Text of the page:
Inspector Kildare and the Limehouse Golem

Inspector Kildare and the Limehouse Golem

This weekend the eagerly-awaited Ripperesque film, The Limehouse Golem, hit the big screen. After a false start (Vue Cinemas cancelled the scheduled showing without telling anyone) I finally got to see it, and it was well worth the wait.

Based on Dan Leno and the Limehouse Golem by Peter Ackroyd (now firmly on my TBR pile), the action opens in London, 1880, as reporter and failed playwright John Cree dies of poisoning. Reminiscent of the Florence Maybrick case (which took place 9 years later), suspicion is immediately cast on his wife, music hall star, Lizzie Cree. The day before this incident, the so-called Limehouse Golem, a brutal murderer, had claimed his latest victims, in the same location and with a similar MO as the Ratcliff Highway murders, when John Williams slaughtered linen draper Timothy Marr and his family, in 1811.

 

 

Enter Detective Inspector John Kildare, a previously overlooked police officer due to his not being ‘of the marrying kind’. Kildare (skilfully played by Bill Nighy) is instructed to investigate the latest Golem killing, despite his lack of experience, which leads him to the conclusion that he is being set up to fail. As he begins to follow the trail of the anonymous killer, he meets Lizzie Cree (Olivia Cooke), who is on trial for the murder of her husband.

These two plots become intrinsically linked as the late John Cree is on Kildare’s list of prime suspects (along with Karl Marx!). Kildare engages with Lizzie as he tries to unpick both cases, in the hope of unmasking the Limehouse Golem and saving Mrs. Cree from the noose. It is the unfolding relationship between the protagonists that makes this film special, as Kildare is drawn into Lizzie’s shady world of the music hall and seeks to protect her, just as the other men in her life have done.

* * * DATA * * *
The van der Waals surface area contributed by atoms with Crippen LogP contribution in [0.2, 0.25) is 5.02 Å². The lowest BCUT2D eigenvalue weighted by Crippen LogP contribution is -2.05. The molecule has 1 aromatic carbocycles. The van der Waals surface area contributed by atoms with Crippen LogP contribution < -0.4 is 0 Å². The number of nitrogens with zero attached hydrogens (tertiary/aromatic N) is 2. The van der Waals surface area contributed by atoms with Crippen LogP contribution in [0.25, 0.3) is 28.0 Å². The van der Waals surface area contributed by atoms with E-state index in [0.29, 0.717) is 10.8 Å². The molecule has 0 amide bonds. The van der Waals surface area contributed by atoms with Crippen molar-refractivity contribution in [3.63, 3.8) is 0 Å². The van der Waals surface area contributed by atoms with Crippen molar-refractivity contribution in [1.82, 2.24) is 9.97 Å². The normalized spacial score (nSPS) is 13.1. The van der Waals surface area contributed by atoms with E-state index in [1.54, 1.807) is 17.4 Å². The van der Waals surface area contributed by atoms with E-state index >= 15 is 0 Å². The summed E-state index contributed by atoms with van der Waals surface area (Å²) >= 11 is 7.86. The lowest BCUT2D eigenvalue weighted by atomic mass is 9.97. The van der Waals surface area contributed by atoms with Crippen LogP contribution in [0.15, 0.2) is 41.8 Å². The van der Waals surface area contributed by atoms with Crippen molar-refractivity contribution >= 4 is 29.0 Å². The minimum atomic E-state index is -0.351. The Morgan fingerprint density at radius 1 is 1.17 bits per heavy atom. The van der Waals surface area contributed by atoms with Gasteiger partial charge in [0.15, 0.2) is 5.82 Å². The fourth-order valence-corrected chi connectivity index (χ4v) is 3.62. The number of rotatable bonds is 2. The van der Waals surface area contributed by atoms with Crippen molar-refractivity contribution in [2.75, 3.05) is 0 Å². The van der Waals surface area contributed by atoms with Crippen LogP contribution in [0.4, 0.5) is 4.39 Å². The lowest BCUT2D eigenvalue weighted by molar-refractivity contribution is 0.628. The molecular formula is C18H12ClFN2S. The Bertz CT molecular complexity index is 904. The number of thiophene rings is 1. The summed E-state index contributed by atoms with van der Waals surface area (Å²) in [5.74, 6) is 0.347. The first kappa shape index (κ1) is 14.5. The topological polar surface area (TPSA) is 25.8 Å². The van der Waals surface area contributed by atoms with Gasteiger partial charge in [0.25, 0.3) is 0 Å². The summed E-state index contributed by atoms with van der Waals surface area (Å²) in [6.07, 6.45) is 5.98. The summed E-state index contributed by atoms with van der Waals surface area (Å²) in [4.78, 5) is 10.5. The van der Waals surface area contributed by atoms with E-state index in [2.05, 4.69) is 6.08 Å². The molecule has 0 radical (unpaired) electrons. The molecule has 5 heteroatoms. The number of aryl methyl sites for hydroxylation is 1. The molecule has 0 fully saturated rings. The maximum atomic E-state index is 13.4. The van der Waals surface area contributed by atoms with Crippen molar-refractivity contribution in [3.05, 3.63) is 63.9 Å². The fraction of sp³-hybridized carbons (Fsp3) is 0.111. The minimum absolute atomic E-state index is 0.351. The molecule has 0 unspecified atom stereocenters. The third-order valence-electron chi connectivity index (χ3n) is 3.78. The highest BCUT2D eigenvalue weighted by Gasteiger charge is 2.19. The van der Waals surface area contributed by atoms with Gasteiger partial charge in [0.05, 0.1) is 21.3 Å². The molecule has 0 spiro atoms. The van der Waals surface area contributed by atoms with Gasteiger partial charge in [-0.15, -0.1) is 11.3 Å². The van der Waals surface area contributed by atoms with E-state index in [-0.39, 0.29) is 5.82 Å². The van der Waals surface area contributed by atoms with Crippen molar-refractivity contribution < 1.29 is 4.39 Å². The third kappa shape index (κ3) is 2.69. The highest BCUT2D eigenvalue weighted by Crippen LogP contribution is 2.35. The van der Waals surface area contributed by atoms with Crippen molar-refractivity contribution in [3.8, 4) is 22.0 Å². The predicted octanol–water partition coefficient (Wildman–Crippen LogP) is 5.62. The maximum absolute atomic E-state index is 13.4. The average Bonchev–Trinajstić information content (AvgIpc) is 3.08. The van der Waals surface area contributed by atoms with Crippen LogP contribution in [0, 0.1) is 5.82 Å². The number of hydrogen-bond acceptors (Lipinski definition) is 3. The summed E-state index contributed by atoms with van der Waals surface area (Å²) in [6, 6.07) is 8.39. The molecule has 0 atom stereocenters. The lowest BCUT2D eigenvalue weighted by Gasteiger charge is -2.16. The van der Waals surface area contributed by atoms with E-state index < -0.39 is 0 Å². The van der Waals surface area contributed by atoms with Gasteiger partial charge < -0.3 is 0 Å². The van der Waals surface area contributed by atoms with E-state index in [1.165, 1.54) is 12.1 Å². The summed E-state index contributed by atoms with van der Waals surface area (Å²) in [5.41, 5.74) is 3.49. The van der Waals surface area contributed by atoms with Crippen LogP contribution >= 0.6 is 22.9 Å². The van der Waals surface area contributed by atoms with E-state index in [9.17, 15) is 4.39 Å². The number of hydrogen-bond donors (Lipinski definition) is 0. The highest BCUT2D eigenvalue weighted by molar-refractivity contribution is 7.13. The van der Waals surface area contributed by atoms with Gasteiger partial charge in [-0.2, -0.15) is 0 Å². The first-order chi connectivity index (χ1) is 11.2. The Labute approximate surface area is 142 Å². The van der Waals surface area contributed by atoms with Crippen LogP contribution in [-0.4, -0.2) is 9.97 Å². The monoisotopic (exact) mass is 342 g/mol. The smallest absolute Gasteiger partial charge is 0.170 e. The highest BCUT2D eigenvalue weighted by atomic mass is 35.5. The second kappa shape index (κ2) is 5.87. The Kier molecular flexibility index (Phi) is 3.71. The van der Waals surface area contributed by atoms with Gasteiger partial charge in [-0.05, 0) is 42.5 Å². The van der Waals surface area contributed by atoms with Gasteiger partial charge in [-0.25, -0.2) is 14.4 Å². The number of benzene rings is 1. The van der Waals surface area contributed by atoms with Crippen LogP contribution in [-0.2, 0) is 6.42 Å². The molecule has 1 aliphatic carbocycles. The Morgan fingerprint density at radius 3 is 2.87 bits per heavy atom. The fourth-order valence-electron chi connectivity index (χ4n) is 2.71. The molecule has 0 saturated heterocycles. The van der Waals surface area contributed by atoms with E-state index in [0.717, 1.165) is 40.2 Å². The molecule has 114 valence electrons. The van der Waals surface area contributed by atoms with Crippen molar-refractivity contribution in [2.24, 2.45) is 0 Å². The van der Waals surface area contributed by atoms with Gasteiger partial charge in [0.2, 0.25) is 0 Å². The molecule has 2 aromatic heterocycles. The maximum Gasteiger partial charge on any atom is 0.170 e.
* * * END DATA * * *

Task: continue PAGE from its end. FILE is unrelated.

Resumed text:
The Limehouse Golem has all the ingredients of a Victorian melodrama: gruesome murders, bawdy music hall songs, cross-dressing, opium dens and brothels, all washed down with large quantities of gin. It is a gripping film, which interweaves Kildare’s investigation with Lizzie’s back story, underpinned by thought-provoking observations on gender. For the true crime lover, it is peppered with references to real-life historical crimes, from the Ratcliff Highway murders, 70 years earlier, to the terror of Jack the Ripper, which would be unleashed on the streets of London almost a decade later. The use of flashbacks showing the killings perpetrated by the Limehouse Golem reveal how events can be viewed from different perspectives, reminding us that things are not always what they seem, and a completely unexpected twist throws all preconceived ideas into the air.

 

© A Buckley

 

I really enjoyed this film and I was particularly excited to see that the final scenes were shot in the courtyard of Manchester town hall. Here’s the trailer to whet your appetite:

 

 

 

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